Hobbit-village planned for Stockholm island

An entire hobbit-like village will be built in the archipelago of Stockholm, on the island of Muskö, for people to live in just like the English author J.R.R. Tolkien's character Bilbo Baggins in the Lord of the Rings.

Hobbit-village planned for Stockholm island

“Living in a hobbit house is the smart and sustainable way to live in the future,” John Higson, the co-founder of the project told The Local.

In 2011 John Higson and Marie Eriksson co-founded Drömgården, a self-sustainable and eco-friendly farm and village, but the idea to build hobbit houses didn’t come until Higson heard about Simon Dale who’d built one for his family in Wales.

“Seeing Simon’s houses blew me away. They’re beautiful, unique and completely sustainable, and what a fantastic way to live,” John Higson told The Local.

Click here for a gallery of Simon Dale’s hobbit house in Wales

But it was not until Higson and his partner bought a plot of land inside the area of Drömgården, but a nice distance from the other buildings, that the idea was put into practice.

“I’ve always enjoyed living a little bit differently. The idea of just a hobbit style village came from talking to other people interested in being part of Drömgården,” Higson said.

Like Dale’s hobbit house which is located in a secluded part in Wales, the Swedish versions will be made with natural materials like straw, clay and timber, and erected on the edge of a forest overlooking some fields.

“Hardly anyone has been there in years as it was a restricted area site owned by the military. So nature has taken over and made it a perfect hobbit territory,” Higson said.

Apart from providing people with a sustainable way of life in the countryside, Drömgården allows people to become part owners of the already built cottages, circus wagons, the dairy, or in due time – the beer brewery and hobbit houses.

“Why pay for having a countryside house standing empty most of the year, when you can use your hard earned kronor for what you really need,” Higson said.

This allows people to own a small part of Drömgården but also to live there for whatever amount of time they want to, Higson explains.

The first house is expected to be completed by the end of 2012, and approximately fifteen more houses are currently planned under the supervision of Simon Dale, but the exact number is still undecided.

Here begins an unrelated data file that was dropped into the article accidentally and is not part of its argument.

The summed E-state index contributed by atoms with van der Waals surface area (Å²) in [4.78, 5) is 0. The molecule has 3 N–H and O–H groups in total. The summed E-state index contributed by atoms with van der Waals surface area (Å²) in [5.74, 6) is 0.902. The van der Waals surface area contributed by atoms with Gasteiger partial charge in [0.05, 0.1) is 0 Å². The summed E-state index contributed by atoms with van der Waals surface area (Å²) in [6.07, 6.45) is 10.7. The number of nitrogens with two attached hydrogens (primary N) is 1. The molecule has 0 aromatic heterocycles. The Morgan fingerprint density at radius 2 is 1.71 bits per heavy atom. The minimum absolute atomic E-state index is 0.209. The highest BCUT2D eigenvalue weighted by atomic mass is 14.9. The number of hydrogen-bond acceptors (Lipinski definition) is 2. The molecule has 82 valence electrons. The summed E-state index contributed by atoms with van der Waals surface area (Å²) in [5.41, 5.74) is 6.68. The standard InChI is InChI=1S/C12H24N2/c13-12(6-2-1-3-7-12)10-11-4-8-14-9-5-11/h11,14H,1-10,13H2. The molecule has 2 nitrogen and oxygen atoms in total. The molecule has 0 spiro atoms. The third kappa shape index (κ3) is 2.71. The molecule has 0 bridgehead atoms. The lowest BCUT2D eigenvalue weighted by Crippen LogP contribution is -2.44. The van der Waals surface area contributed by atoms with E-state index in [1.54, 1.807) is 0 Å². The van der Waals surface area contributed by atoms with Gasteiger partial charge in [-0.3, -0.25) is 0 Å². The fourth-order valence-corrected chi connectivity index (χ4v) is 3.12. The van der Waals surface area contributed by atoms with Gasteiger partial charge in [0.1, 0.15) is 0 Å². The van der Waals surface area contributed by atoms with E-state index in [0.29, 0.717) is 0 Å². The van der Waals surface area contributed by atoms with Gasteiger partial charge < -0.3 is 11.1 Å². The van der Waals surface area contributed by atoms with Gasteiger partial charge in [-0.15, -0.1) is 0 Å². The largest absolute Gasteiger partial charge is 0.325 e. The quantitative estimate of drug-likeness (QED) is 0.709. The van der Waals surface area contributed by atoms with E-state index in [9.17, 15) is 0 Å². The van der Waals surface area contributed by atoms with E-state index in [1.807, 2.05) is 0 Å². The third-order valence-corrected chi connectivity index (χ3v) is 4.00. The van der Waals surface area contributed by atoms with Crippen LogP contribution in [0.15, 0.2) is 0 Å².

“People will be invited to join Simon Dale to plan their houses, but we’re debating as to whether it would be a good idea to build a pub first,” Higson said to The Local.

“You can’t have a hobbit village without a pub.”

Salomon Rogberg

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Sweden launches bid to become world’s top tourism destination by 2030

Forget the pyramids, the canals of Venice or the Eiffel Tower – the Swedish government has presented a plan to make Sweden the world's most attractive tourism destination by 2030 – but it's not yet clear how.

Sweden launches bid to become world's top tourism destination by 2030
Many tourists are attracted to Sweden because of its nature. Photo: Fredrik Sandberg/TT

In a press conference on Monday, Sweden’s Minister for Business, Industry and Innovation Ibrahim Baylan outlined the new strategy, which aims to make Sweden “the world’s most sustainable and attractive tourism destination built on innovation” by 2030.

Baylan referred to Sweden as a country which “is usually ranked as one of the world’s most innovative countries”, which he argued can “create value for the tourism industry”.

According to Baylan, the strategy builds on “sustainability’s three dimensions – it has to be environmentally, socially and economically sustainable”. The strategy will also “tie into the UN’s Sustainable Development Goals for 2030”, he said.

Topics covered by the new tourism strategy include the climate impact of tourism, equality and inclusion in the tourism industry and the importance of preserving shared resources such as national parks and sustainable nature tourism such as fishing and hunting.

The press release highlights the importance of natural tourism, explaining that the pandemic has led to people visiting natural and cultural environments “to a greater extent than before”, increasing wear and tear to natural areas.

DISCOVER SWEDEN: The Local’s guide to Sweden’s top destinations and hidden gems

Tourism is an important industry for Sweden, providing employment in both urban and rural areas, as well as generating wealth – before the coronavirus pandemic, the tourism industry represented on average 2.7 percent of Sweden’s GDP per year. The tourism industry also employs a high amount of people from foreign backgrounds – making up over a third (34 percent) of all employees in the industry.

During the pandemic, overnight stays declined in almost every Swedish municipality, with the biggest declines seen in Sweden’s larger cities and border municipalitites.

The government’s plans also include a focus on jobs and skill development, so that workers have the right qualifications for the industry – this reflects issues currently faced by the restaurant and hotel industry in finding skilled workers in the wake of the pandemic. 

There are currently no details as to how the government will achieve this strategy, or indeed how it will measure success. But Sweden is aiming high if it wants to be the world’s most attractive tourist destination by 2030. In 2019, it was ranked the 54th top tourist destination in the world by the UN World Tourism Organisation.